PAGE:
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More efficiency, less privacy?

Shielding aircraft identity a challenge in ADS-B era

The introduction of Automatic Dependent Surveillance-Broadcast (ADS-B) as the next-generation air traffic control technology promises gains in efficiency, capacity, and safety. Privacy, on the other hand, stands to suffer unless a means is developed to withhold identities of aircraft that owners do not want to be visible to anyone with a non-FAA receiver that can capture the information.

Satellite-based navigation is becoming the norm. iStock photo.

To begin addressing that problem, the FAA has invited members of the aviation industry to submit comments by April 30 on the scope of the privacy-protection problem, and the qualifications of vendors who might take on the project of implementing a solution.

Without getting too technical about it, the problem of unprotected aircraft identities stems from the visibility of unencrypted flight information that goes out when an aircraft’s ADS-B Out equipment, or a Mode S transponder, is transmitting. Both technologies broadcast an aircraft’s unique International Civil Aviation Organization (ICAO) address and Flight ID—that is, its N-number in the United States—which can be captured by anyone with a suitable receiver.

The literal broadcasting of that identifying information is the key difference from the legacy ATC system, which processes aircraft flight data in response to a radar system’s interrogation. The information transfer function of ADS-B lets the data bypass an existing privacy-protection program available to general aviation and charter operators—the Block Aircraft Registration Request (BARR) program—rendering it obsolete for aircraft with a Mode S transponder or ADS-B Out.

There’s another complication: ADS-B equipment must be operated in transmit mode at all times, a requirement that AOPA and the National Business Aviation Association believe may be discouraging some operators who desire privacy for security or business reasons from equipping with ADS-B Out, as will become mandatory for most operations on Jan. 1, 2020.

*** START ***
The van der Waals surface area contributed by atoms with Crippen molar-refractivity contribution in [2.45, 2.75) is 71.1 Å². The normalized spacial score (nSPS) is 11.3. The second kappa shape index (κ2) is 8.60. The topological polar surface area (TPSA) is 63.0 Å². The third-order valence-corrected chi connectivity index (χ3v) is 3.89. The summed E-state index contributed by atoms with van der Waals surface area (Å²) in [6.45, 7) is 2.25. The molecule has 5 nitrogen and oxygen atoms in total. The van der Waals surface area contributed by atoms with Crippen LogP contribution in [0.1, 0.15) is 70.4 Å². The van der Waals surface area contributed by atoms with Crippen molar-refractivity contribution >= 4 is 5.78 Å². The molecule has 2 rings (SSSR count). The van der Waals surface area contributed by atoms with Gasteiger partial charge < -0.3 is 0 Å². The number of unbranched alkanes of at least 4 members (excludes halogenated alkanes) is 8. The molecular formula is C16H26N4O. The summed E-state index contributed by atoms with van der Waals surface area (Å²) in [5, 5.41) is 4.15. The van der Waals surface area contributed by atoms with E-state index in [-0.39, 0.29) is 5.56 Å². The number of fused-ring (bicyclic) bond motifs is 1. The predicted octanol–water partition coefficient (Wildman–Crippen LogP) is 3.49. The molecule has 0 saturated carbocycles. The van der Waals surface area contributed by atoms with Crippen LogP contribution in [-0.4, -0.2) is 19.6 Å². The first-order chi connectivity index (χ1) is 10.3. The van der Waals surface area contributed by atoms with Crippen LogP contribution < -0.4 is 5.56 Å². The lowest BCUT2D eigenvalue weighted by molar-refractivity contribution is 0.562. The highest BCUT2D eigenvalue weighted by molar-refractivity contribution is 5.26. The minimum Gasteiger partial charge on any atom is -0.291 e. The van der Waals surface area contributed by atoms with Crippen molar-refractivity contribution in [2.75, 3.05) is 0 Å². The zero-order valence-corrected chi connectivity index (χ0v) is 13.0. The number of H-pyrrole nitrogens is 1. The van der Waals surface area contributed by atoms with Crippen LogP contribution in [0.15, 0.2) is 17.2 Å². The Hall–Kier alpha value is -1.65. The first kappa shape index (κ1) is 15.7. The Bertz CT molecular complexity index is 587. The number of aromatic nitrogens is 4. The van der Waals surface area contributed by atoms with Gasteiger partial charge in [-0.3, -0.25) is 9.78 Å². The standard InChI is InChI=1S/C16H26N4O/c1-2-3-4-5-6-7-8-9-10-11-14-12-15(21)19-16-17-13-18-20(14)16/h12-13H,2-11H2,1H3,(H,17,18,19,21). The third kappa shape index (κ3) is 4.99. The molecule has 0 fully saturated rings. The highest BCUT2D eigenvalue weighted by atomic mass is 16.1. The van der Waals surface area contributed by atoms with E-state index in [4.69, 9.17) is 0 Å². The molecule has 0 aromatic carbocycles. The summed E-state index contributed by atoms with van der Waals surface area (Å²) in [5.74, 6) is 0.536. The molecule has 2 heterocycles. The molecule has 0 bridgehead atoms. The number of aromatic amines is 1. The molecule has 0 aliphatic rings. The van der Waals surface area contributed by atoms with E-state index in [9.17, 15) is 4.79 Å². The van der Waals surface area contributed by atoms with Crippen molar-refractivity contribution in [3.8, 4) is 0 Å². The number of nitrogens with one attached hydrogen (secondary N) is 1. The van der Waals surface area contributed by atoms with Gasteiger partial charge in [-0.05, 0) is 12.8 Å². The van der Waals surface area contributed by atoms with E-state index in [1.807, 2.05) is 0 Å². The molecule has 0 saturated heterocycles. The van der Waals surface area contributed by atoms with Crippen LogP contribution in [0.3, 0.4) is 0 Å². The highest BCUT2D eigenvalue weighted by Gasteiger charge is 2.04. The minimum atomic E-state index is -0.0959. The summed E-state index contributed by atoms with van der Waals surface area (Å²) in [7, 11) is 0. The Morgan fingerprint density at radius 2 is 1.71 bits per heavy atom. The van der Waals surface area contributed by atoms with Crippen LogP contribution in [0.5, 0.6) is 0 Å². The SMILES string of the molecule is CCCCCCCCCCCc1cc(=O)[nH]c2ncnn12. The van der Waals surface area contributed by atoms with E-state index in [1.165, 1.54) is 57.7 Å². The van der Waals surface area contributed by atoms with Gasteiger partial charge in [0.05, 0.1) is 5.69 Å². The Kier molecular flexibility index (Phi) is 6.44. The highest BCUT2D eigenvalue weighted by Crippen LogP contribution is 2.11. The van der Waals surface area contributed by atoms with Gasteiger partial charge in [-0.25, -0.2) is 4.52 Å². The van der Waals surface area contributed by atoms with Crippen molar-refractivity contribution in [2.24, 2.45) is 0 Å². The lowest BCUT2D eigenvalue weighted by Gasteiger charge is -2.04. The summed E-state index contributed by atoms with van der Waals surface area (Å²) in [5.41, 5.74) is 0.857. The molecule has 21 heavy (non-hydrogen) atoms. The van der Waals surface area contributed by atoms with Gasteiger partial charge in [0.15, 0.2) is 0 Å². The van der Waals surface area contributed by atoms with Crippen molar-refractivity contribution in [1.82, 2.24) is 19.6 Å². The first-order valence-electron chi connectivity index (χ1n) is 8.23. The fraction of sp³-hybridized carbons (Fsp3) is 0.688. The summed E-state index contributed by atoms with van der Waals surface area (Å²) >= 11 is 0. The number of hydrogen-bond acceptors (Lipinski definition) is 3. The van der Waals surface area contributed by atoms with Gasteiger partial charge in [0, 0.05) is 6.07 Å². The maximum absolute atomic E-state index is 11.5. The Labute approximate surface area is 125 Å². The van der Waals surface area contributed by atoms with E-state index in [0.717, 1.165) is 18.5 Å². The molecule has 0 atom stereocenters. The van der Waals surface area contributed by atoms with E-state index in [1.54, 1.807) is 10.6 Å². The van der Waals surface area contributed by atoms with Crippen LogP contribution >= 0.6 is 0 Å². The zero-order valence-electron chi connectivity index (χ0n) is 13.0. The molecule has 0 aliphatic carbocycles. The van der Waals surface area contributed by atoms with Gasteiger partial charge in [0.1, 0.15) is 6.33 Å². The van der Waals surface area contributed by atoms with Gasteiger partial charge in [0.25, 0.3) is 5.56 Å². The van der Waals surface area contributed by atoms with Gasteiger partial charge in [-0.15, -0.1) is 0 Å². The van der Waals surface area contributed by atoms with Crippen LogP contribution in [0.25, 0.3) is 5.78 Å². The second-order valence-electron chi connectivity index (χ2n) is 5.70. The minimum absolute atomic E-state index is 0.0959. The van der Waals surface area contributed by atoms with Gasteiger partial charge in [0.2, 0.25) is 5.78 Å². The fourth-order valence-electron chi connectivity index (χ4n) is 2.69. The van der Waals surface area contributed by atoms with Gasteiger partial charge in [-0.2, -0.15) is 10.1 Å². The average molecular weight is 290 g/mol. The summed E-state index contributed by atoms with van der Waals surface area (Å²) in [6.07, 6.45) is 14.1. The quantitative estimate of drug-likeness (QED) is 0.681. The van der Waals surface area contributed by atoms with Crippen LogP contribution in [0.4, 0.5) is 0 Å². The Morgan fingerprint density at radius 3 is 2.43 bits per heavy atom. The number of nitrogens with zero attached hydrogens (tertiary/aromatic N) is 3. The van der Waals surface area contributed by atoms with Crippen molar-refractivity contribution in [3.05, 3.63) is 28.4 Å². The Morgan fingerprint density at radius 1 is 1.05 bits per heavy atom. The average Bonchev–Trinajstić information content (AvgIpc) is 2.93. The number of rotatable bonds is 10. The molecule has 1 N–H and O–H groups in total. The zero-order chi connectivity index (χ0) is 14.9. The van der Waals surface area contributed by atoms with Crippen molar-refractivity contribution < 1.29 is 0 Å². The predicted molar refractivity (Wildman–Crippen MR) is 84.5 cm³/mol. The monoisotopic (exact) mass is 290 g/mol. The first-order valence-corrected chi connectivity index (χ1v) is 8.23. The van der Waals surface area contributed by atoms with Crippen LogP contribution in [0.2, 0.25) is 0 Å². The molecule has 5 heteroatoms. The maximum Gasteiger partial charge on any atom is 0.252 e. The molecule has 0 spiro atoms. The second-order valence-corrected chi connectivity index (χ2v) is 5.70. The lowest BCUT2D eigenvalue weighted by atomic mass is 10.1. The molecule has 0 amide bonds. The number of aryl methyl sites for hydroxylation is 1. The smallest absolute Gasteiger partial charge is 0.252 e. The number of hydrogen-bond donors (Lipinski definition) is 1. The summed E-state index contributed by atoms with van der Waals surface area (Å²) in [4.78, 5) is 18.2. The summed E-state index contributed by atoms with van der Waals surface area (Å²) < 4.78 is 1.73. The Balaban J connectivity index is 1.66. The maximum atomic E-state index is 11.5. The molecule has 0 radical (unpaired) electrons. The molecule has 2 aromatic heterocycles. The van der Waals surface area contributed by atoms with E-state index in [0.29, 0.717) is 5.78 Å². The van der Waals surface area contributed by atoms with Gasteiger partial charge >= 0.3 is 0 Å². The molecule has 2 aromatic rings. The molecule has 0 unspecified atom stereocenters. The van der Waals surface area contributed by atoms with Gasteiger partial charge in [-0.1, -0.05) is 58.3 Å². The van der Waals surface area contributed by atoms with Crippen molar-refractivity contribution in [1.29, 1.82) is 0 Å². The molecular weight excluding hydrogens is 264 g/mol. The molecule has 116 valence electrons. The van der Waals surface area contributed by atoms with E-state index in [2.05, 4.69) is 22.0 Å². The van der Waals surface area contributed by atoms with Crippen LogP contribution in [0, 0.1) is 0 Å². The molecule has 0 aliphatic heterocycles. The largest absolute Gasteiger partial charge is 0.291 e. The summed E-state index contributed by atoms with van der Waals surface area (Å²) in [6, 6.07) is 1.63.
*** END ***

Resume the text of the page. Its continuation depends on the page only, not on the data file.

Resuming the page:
“Since the inception of ADS-B, AOPA has been advocating for the FAA to provide privacy options for aircraft owners that equip,” said Rune Duke, AOPA senior director of airspace and air traffic. “We know many general aviation pilots are concerned about the potential loss of anonymity.”

One solution the FAA is considering is forming an industry partnership to test the use of alternative ICAO codes that could be “changed routinely by aircraft operators upon request,” Duke said.

“The FAA is soliciting feedback on the concept of ‘rolling’ ICAO codes, which would facilitate ADS-B privacy. AOPA intends to make recommendations, based on member input,” he said.

Not all ADS-B users are affected, however, because some Universal Access Transceiver avionics for ADS-B have a capability to “anonymize” the aircraft. As AOPA reported on Feb. 5, 2016, “FAR 91.227 specifically allows operators with TSO-C154c-compliant 978UAT ADS-B Out equipment to temporarily transmit a self-assigned (randomized) 24-bit address, and no call sign. This option is not available for aircraft with 1090ES ADS-B Out equipment. Beginning January 1, 2020, the UAT anonymous 24-bit address feature may only be used in ADS-B-mandated airspace when the pilot has not filed a flight plan and is not requesting ATC services. The ADS-B call sign—for general aviation pilots, typically the aircraft’s N number—may be omitted only when using the anonymous 24-bit address.”

Duke encouraged pilots to provide AOPA with feedback on alternative ICAO codes as a solution to the privacy concerns of aircraft operators.

Dan Namowitz

Dan Namowitz

Associate Editor Web
Associate Editor Web Dan Namowitz has been writing for AOPA in a variety of capacities since 1991. He has been a flight instructor since 1990 and is a 30-year AOPA member.
Topics: Aircraft Regulation, NextGen, Aviation Industry

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